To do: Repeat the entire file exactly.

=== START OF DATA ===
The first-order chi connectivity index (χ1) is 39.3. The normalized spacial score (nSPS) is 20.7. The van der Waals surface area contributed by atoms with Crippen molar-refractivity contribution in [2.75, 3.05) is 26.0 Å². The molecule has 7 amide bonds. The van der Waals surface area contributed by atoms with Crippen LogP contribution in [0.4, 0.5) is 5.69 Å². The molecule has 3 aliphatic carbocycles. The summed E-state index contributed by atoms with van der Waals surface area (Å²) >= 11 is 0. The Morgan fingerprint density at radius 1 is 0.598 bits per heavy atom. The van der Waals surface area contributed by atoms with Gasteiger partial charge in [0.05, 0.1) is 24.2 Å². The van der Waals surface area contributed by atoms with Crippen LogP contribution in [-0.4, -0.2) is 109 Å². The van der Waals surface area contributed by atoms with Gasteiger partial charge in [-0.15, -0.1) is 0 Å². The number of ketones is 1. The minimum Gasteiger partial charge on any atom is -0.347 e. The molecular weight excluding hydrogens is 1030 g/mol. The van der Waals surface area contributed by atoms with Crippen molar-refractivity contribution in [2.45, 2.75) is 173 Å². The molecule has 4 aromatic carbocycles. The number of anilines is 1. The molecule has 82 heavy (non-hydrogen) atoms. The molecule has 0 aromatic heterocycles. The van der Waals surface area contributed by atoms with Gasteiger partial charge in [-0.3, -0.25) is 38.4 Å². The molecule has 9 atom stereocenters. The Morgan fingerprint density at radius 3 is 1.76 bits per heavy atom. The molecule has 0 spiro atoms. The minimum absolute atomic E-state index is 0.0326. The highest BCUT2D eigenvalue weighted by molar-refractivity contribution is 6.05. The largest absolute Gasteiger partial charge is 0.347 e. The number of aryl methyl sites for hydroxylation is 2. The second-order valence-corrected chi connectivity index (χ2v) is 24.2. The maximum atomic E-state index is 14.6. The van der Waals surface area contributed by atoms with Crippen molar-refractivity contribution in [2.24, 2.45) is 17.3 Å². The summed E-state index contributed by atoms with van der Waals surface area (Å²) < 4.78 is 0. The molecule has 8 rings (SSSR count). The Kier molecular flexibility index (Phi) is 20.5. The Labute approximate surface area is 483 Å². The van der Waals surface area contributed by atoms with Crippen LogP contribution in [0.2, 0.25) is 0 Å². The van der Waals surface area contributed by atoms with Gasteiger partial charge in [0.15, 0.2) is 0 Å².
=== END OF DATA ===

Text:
The first-order chi connectivity index (χ1) is 39.3. The normalized spacial score (nSPS) is 20.7. The van der Waals surface area contributed by atoms with Crippen molar-refractivity contribution in [2.75, 3.05) is 26.0 Å². The molecule has 7 amide bonds. The van der Waals surface area contributed by atoms with Crippen LogP contribution in [0.4, 0.5) is 5.69 Å². The molecule has 3 aliphatic carbocycles. The summed E-state index contributed by atoms with van der Waals surface area (Å²) >= 11 is 0. The Morgan fingerprint density at radius 1 is 0.598 bits per heavy atom. The van der Waals surface area contributed by atoms with Gasteiger partial charge in [0.05, 0.1) is 24.2 Å². The van der Waals surface area contributed by atoms with Crippen LogP contribution in [-0.4, -0.2) is 109 Å². The van der Waals surface area contributed by atoms with Gasteiger partial charge in [-0.15, -0.1) is 0 Å². The number of ketones is 1. The minimum Gasteiger partial charge on any atom is -0.347 e. The molecular weight excluding hydrogens is 1030 g/mol. The van der Waals surface area contributed by atoms with Crippen molar-refractivity contribution in [2.45, 2.75) is 173 Å². The molecule has 4 aromatic carbocycles. The number of anilines is 1. The molecule has 82 heavy (non-hydrogen) atoms. The molecule has 0 aromatic heterocycles. The van der Waals surface area contributed by atoms with Gasteiger partial charge in [-0.3, -0.25) is 38.4 Å². The molecule has 9 atom stereocenters. The Morgan fingerprint density at radius 3 is 1.76 bits per heavy atom. The molecule has 0 spiro atoms. The minimum absolute atomic E-state index is 0.0326. The highest BCUT2D eigenvalue weighted by molar-refractivity contribution is 6.05. The largest absolute Gasteiger partial charge is 0.347 e. The number of aryl methyl sites for hydroxylation is 2. The second-order valence-corrected chi connectivity index (χ2v) is 24.2. The maximum atomic E-state index is 14.6. The van der Waals surface area contributed by atoms with Crippen molar-refractivity contribution in [2.24, 2.45) is 17.3 Å². The summed E-state index contributed by atoms with van der Waals surface area (Å²) < 4.78 is 0. The molecule has 8 rings (SSSR count). The Kier molecular flexibility index (Phi) is 20.5. The Labute approximate surface area is 483 Å². The van der Waals surface area contributed by atoms with Crippen LogP contribution in [0.2, 0.25) is 0 Å². The van der Waals surface area contributed by atoms with Gasteiger partial charge in [0.15, 0.2) is 0 Å².